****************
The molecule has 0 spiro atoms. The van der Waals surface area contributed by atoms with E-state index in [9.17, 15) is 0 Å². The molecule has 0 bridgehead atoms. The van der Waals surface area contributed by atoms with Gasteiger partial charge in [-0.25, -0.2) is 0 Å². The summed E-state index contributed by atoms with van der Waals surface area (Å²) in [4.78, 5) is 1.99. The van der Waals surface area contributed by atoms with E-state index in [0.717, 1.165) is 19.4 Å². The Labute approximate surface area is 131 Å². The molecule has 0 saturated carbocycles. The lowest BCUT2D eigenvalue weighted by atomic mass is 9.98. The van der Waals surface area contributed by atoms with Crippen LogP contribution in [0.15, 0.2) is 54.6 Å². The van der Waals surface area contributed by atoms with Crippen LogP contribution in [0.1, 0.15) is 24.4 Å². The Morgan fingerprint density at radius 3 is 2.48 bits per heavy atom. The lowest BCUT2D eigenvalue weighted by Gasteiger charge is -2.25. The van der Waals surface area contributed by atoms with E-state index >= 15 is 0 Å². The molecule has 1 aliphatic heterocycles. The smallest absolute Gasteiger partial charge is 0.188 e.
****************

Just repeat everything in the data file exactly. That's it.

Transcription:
The molecule has 0 spiro atoms. The van der Waals surface area contributed by atoms with E-state index in [9.17, 15) is 0 Å². The molecule has 0 bridgehead atoms. The van der Waals surface area contributed by atoms with Gasteiger partial charge in [-0.25, -0.2) is 0 Å². The summed E-state index contributed by atoms with van der Waals surface area (Å²) in [4.78, 5) is 1.99. The van der Waals surface area contributed by atoms with E-state index in [0.717, 1.165) is 19.4 Å². The Labute approximate surface area is 131 Å². The molecule has 0 saturated carbocycles. The lowest BCUT2D eigenvalue weighted by atomic mass is 9.98. The van der Waals surface area contributed by atoms with Crippen LogP contribution in [0.15, 0.2) is 54.6 Å². The van der Waals surface area contributed by atoms with Crippen LogP contribution in [0.1, 0.15) is 24.4 Å². The Morgan fingerprint density at radius 3 is 2.48 bits per heavy atom. The lowest BCUT2D eigenvalue weighted by Gasteiger charge is -2.25. The van der Waals surface area contributed by atoms with E-state index >= 15 is 0 Å². The molecule has 1 aliphatic heterocycles. The smallest absolute Gasteiger partial charge is 0.188 e.